Wetherspoon took over The Horse Shoe pub which was built in the late 1930s. The census of 1881 and 1891 records that Isaac Pepper was the landlord of the old Horse Shoe. He lived here with his family and two servants. A tithe map shows that The Horse Shoe was on this site in 1839.
Prints and text about The Horse Shoe.
The text reads: This J D Wetherspoon pub was built in the late 1930s. It replaced a pub of the same name, which stood closer to the road. In the 1880s, the old Horse Shoe was run by Isaac Pepper, who lived there with his wife, four sons, and two servants. The Horse Shoe is first mentioned by name in an 1852 directory, although a tithe map of 1839 records a pub on the site.
Above: The Old Horse Shoe (left), c1910
Left: The Old Horseshoe, c1930.
A print of Arthur Wroe, Co-operative pioneer, worked at the glass bottle works and the Main Colliery.
Text about the Co-operative.
The text reads: The building on the corner of Marsh Street alongside this J D Wetherspoon pub, was one of several branches in and around Wombwell of the Barnsley British Co-operative Society. The Marsh Street premises opened in 1902 to house the drapery and tailoring departments. It was a splendid building with wall-to-ceiling windows and an elegant wrought-iron balcony.
Above: The Co-op (left) and High Street, c1905
Left: The Horse Shoe and the Co-op.
Photographs and text about industry in Wombwell.
The text reads: Coal-mining was Wombwell’s main employer from the mid-19th century until relatively recently. Housing for workers attracted here by the pits also boosted nearby quarries, and brick-makers such as those at nearby Park Hill. There were several works by the Canal, and nearby was the Wombwell Chemical Works, which manufactured cosmetics and medicines.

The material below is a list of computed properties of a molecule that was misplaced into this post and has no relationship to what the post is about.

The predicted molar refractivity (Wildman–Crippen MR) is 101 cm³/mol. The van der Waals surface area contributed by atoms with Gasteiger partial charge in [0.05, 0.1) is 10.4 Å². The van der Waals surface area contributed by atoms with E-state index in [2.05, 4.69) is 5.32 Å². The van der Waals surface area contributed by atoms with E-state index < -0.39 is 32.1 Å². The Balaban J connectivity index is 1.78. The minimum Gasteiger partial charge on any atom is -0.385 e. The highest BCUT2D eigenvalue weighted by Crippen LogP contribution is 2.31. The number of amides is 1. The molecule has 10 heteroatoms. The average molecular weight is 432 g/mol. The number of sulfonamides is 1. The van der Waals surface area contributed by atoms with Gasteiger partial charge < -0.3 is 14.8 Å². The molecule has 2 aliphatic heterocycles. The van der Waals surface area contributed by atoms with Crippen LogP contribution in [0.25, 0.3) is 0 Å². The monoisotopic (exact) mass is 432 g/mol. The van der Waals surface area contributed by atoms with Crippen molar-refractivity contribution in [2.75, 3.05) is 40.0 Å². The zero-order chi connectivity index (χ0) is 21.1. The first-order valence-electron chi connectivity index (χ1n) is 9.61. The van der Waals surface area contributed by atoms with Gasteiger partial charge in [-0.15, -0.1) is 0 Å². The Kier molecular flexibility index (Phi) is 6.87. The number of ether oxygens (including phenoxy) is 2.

Above: The Chemical Works
Right: Quarry Hills, Darfield.
A photograph and text about mining in Wombwell.
The text reads: Until the early 19th century, Wombwell was a largely agricultural village, with less than 1,000 people. Surface and shallow mining had existed for a couple of centuries, but a great change came with the sinking of the first large local pit, Wombwell Main, in 1853. Four more large pits followed – Lundhill, Darfield Main, Mitchell Main, and Cortonwood.
Above: Wombwell Main Colliery
Right: Wombwell Working Men’s Club, 1910.
Photographs of pit ponies.
Top: Pit pony with hi-tech lighting system
Above: Ned the pit pony, 1957.
An illustration and photograph of stations in the area.
Top: Barnsley Station, renamed Cudworth Station in 1854
Above: Wombwell Station, c1900.
Photographs and text about Dearne & Dove Canal.
The text reads: Authorised by an Act of Parliament in 1793, the Dearne & Dove Canal opened a decade later. It brought lime and sand for the local glass industry, as well as transporting coal from the pits. However, the arrival of the railways brought decline to the canals, and the Dearne & Dove fell into disuse. In 1964 the Canal was filled in, and now lies under the by-pass.
Above: Dearne and Dove Canal
Right: Stone bridge over the Canal.
External photograph of the building – main entrance.
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